The current study presents novel transcriptome assemblies for four species of crustose coralline algae (CCA): Sporolithon, Lithothamnion, Porolithon, and Lithophyllum. RNA-seq libraries for each species were generated from pooled RNA extracted from one individual reproductive adult from each of the different treatment conditions (n = 6) (refer to Methods & Supplementary Methods 1). Sequencing of these libraries produced between 66–87 million paired-end reads per species (n = 4). Variability was found across species when comparing assembly statistics (Table 2). Lithothamnion contained the fewest raw reads, which equated into the fewest assembled transcripts. Lithophyllum had a similar number of raw reads to Lithothamnion but had significantly more assembled transcripts. Sporolithon and Porolithon were most similar in their number of raw reads and assembled transcripts in comparison to the other two species. Clustering of redundant transcripts using CD-Hit reduced contig numbers by 16–27% (Table 2). Mean contig length was not significantly different between species, but was variable, ranging from 498–694 base pairs (bp), and N50 values ranged between 602–1147 bp (Table 2). These assembly statistics are comparable to those of transcriptomes from other red algal species such as Pyropia seriata32, Porphyra umbilicalis33, and Porphyra purpurea33, except the assembly of Lithophyllum which had a much lower N50 value indicating a more fragmented assembly. Read representation within each assembly, assessed by mapping raw reads for each species against their respective de novo transcriptomes (RMBT%), was high (94% or above). Variability in number of assembled transcripts and their resulting summary statistics may be due to collection of individual crusts at different reproductive stages for each species. Lithophyllum is reproductive year-round, and the samples taken likely possessed numerous gametangial and/or tetrasporangial conceptacles. Sporolithon and Porolithon were just coming into their reproductive time of year and likely had fewer reproductive structures, whereas Lithothamnion probably had the fewest number of reproductive structures as it has been found to be primarily reproductive in summer months (pers. obs.).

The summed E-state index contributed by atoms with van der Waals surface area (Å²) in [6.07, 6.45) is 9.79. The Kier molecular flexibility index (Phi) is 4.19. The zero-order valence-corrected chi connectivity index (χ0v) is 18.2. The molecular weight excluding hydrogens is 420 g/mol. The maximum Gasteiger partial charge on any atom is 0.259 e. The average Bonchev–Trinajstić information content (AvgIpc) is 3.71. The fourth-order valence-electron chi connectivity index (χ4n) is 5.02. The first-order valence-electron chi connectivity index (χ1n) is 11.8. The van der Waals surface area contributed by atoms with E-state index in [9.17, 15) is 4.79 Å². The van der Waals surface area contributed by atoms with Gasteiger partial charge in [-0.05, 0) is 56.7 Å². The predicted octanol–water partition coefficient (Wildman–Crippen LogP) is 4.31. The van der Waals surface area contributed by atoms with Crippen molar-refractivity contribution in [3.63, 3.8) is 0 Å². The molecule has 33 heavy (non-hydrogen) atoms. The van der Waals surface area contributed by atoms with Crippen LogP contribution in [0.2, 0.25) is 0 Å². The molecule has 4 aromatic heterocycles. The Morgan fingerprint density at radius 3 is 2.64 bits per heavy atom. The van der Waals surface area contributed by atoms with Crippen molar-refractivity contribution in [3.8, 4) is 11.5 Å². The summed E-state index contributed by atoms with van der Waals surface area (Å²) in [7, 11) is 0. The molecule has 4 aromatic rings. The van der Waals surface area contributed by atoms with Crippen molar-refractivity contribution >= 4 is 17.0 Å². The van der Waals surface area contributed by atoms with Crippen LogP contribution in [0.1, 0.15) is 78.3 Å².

Table 2 Summary statistics for Sporolithon, Porolithon, Lithothamnion, and Lithophyllum de novo transcriptome assemblies.

Quality assessment of transcriptomes